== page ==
There’s an old phrase juggled around in popular culture.
“He who hunts two foxes catches neither.”
It’s a good motto to stick by if you want to do something right, but in a society where multitasking is highly rewarded skill, people are tempted to…try to attain more than the fates allowed.
I think that there are times in the work place when being able to hunt two foxes is both an attainable and desired skill.
Most likely the thought here is that foxes don’t normally run in the same direction. When that happens, you must split up your forces in order to catch both of them. Less dogs. Less guns.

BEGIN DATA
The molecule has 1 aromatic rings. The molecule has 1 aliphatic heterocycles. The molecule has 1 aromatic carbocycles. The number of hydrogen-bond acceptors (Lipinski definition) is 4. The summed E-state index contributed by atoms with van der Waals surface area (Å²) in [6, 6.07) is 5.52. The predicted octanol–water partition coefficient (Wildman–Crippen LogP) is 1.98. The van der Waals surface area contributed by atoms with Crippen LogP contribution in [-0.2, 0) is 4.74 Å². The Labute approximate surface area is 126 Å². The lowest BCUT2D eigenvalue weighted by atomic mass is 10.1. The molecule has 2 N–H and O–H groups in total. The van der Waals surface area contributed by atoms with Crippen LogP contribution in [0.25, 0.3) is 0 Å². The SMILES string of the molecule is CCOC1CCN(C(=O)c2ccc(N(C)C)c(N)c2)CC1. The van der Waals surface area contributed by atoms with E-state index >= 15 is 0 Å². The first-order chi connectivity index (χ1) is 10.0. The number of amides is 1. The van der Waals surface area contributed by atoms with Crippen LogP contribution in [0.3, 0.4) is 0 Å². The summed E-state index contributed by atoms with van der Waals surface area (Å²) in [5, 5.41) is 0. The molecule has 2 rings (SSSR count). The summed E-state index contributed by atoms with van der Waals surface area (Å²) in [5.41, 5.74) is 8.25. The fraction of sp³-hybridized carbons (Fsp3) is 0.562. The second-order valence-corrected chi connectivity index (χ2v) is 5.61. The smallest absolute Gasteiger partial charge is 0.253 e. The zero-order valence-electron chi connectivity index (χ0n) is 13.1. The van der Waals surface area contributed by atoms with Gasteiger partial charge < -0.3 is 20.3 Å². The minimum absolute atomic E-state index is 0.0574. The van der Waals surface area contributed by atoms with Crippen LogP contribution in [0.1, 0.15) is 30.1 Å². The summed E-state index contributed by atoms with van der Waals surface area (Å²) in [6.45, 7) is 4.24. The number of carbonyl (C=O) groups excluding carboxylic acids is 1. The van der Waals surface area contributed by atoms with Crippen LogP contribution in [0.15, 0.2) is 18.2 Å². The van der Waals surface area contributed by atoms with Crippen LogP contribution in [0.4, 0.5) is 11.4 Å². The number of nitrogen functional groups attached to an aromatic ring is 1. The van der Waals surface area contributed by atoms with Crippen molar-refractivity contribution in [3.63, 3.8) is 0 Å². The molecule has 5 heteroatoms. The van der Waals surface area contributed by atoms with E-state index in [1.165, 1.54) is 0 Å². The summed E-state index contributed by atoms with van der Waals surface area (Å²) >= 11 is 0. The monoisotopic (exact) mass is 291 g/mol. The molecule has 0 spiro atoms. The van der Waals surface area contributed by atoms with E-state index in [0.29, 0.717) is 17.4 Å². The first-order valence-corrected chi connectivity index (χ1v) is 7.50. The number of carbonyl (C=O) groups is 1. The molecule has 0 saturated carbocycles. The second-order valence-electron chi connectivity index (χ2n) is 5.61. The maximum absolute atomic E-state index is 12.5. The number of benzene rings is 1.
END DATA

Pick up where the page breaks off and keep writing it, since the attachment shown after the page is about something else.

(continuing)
When it comes to writing books…it depends. Even two similar books don’t necessarily run in the same direction. Each hour you’d spend on one is an hour you have to take away from the other.
My writing shows its biased nature, though. You’d think one could multitask short fiction, but for now, I can’t. Do big name authors have multiple projects? Sure…but probably no more than two. I think that was the limit for Brandon Sanderson.
Yes, I’d say that two books at once is the limit. Anything more than that…and you’d be stretching your attention so thin that you really couldn’t put a good effort in. There are other dangers too. You may lose interest in one book and devote the remainder of time to the other.
Survival of the fittest would pit two adventures against one another in a battle where nobody wins.